By Amy Macavinta
Tribal council members blessed the ground Wednesday on the site of Shoshone Renaissance, the first geothermal power plant to be built just north of Brigham City, in an area known as Call's Fort.
Bruce Parry, tribal council leader, said the Shoshone used to winter in this area because the heat emanating from the earth made the climate more tolerable and there was more feed for the horses. "It's about time we got back to utilizing these areas," Parry said.
Steam from the earth's interior can be used to generate electricity.
The Northwestern Band of Shoshone Nation Economic Development Corp. has entered into a 30-year contract with Riverside to provide 64 megawatts of electricity, about 20 percent of Riverside's renewable energy. Cities in California are now required by law to have 33 percent renewable energy.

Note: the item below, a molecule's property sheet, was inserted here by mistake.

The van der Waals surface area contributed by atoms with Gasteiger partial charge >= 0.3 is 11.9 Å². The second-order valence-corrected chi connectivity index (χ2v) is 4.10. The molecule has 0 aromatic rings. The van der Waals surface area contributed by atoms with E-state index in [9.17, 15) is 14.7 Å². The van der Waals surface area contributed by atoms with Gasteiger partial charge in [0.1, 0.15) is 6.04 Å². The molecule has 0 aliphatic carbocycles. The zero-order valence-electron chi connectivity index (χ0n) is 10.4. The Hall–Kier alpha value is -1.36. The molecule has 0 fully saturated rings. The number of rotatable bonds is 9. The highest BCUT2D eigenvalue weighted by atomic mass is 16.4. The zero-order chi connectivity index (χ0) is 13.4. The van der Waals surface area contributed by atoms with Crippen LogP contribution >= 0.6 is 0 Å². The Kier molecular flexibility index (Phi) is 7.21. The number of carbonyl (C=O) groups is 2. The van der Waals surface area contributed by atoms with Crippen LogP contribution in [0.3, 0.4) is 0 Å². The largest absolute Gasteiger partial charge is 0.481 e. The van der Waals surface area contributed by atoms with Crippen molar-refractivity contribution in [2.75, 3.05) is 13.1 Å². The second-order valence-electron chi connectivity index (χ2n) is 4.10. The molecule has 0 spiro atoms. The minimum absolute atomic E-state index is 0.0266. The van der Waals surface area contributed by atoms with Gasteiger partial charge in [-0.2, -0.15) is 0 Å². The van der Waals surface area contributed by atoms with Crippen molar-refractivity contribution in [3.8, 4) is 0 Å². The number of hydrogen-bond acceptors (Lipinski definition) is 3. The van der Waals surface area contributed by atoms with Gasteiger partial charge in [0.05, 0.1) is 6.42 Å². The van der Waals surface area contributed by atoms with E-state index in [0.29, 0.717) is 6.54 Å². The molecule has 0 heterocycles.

Parry said the tribe has not even begun to allocate future revenues from this contract, but education and health of the tribe are at the top of the list. Those things will be worked out with in the tribe in the next two years, he said.
Steven Morello, deputy assistant secretary for Intergovermental Affairs, United States Department of Energy, said the federal government is thrilled to be involved in a project of this nature, and not just because of the energy creation. It also incorporates the Native American's spiritual relationship with the earth, because it will help clean it up, and it will also help make the reservations self-sufficient.
"Sovereignty means self-determination, it means we have the right to determine our own future and to set the agenda," said Morello. "Unfortunately, if you don't have the resources to implement decisions you make as a sovereign people, you cannot be truly sovereign people. As long as we're shaking the tin cup at Washington and asking for nickels, we cannot make progress."
Drilling for the plant will begin this month, and it is scheduled for completion in 2010. Shoshone Renaissance is one of five plants to be built by the tribe. The four remaining plants will be in southern Idaho, with construction to begin on the next plant in Preston early next year.